The Stages of Change

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Dear S.,

For the last two weeks, I have responded to your letter by addressing issues related to mental health and emotional eating. This week, I’d like to discuss the final area of concern you identified: motivation.

As I begin to write this, I have just finished reading the responses to my blog entry from two weeks ago related to depression and diabetes. I am well aware that motivation and self-care are seriously affected by mental health issues. I also want to say that although in these blogs we can offer advice or ideas for help, these ideas will never work for everyone. The advantage to this format, however, is you will also get ideas from readers who have found their own ways to deal with similar problems.

The model of behavior change and motivation I will discuss today is known as the Stages of Change. This model was developed as the result of responses from people who were successful at changing their behavior. The initial research involved people who were successful at quitting smoking. This research has since been expanded to the topics of eating, exercise, and taking medicines to treat diabetes. While these behaviors differ from each other, behavior change is similar across all behaviors.

According to the Stages of Change, the first stage of the process of change is being OK with our behavior just as it is. This is known as the pre-contemplation stage, and in it, we are usually comfortable with things just as they are. We might say “I like things just as they are—I don’t need to change.” People in this stage often need more information about the problem, including why it is a problem and the negative effects it can have. They often need a reason to start thinking about change. A little encouragement—or fear of the consequences of not making a change—helps this thinking to start.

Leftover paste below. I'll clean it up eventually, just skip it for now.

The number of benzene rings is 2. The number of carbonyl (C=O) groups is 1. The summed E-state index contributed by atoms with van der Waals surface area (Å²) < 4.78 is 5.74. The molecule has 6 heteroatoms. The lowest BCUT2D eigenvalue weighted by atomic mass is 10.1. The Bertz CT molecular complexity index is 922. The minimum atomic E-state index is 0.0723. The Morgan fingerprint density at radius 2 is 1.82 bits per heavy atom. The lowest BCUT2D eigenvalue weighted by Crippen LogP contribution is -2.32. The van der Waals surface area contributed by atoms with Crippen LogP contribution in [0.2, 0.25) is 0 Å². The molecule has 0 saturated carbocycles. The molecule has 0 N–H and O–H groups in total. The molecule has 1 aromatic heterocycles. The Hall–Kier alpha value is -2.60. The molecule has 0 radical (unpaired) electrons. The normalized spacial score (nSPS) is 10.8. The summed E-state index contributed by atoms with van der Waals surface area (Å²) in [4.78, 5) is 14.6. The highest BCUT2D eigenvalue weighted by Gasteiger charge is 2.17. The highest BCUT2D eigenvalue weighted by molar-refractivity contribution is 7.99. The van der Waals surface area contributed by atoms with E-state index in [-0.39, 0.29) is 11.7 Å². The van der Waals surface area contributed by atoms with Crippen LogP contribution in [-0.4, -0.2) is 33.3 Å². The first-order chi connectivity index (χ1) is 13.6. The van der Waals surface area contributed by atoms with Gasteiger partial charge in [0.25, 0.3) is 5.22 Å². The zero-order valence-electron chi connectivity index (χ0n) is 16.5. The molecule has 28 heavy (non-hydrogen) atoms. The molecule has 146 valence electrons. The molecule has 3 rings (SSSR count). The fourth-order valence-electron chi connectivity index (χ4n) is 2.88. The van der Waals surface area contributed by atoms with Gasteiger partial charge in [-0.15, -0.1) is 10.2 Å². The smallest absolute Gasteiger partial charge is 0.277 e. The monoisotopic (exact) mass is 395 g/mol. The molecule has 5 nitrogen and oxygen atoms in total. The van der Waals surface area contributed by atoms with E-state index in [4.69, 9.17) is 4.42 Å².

When someone begins to think about change, they have moved to the next stage: contemplation. In this stage, people are twice as likely to get to a point where they take action. Contemplation is a time of emotional struggle. This is when you may want to change, but you may also continue to be quite attached to the old behavior (most of us are). This state of ambivalence, or mixed feelings, leaves us feeling confused and uncertain of the path that is best. We may say “Yes, but…” to a lot of the suggestions others may give us about behavior change. S., this is probably the stage you are in: You want to change, but you can’t get the energy to alter your behavior.

I wonder if you could answer these questions:

  • On a scale of 1 to 10, how interested are you in changing your eating habits? (“1” stands for “not at all interested,” and “10” stands for “I am there.”)
  • What has helped you get to this point?
  • What gets in your way of making a change?
  • What is one small thing you could do that could help you move a little closer to “10” on the scale above?

Another important question to ask yourself is, what are the benefits related to changing your eating habits? What are the costs? Can you begin to do something about this balance, so that the benefits of change outweigh the costs?

During the contemplation stage, it’s often helpful to seek support. The most helpful support is not a support group that accepts everything you do, but rather one that will offer some accountability for you. In other words, you want not just emotional support, but encouragement to do well and achieve your goals.

The next stage is called preparation. This is a time of clear goal setting. Make sure to keep your goals simple, measurable, and very specific so that you know when you have completed the task. Do not expect too much of yourself here—this stage is not about working yourself to death. It’s really about setting yourself up for success.

The next two stages are action and maintenance, in which we are busy working toward the goals we’ve set and figuring out how to keep it up. While we often think our work is done here, it is just beginning. This is when we have to be aware of faltering and moving back to an earlier stage, which is actually very likely to happen. This is known as recycling and is an opportunity to learn from earlier efforts by keeping the things that worked and tossing out those things that were not helpful.

As you can see, motivation and behavior change are not magic—they really come about through efforts that you make on your own. You can learn more about behavior change and the stages of change by looking it up on the Internet (for example, has a helpful overview of the Stages of Change) or talking with a Certified Diabetes Educator about it.

I hope you find this useful.

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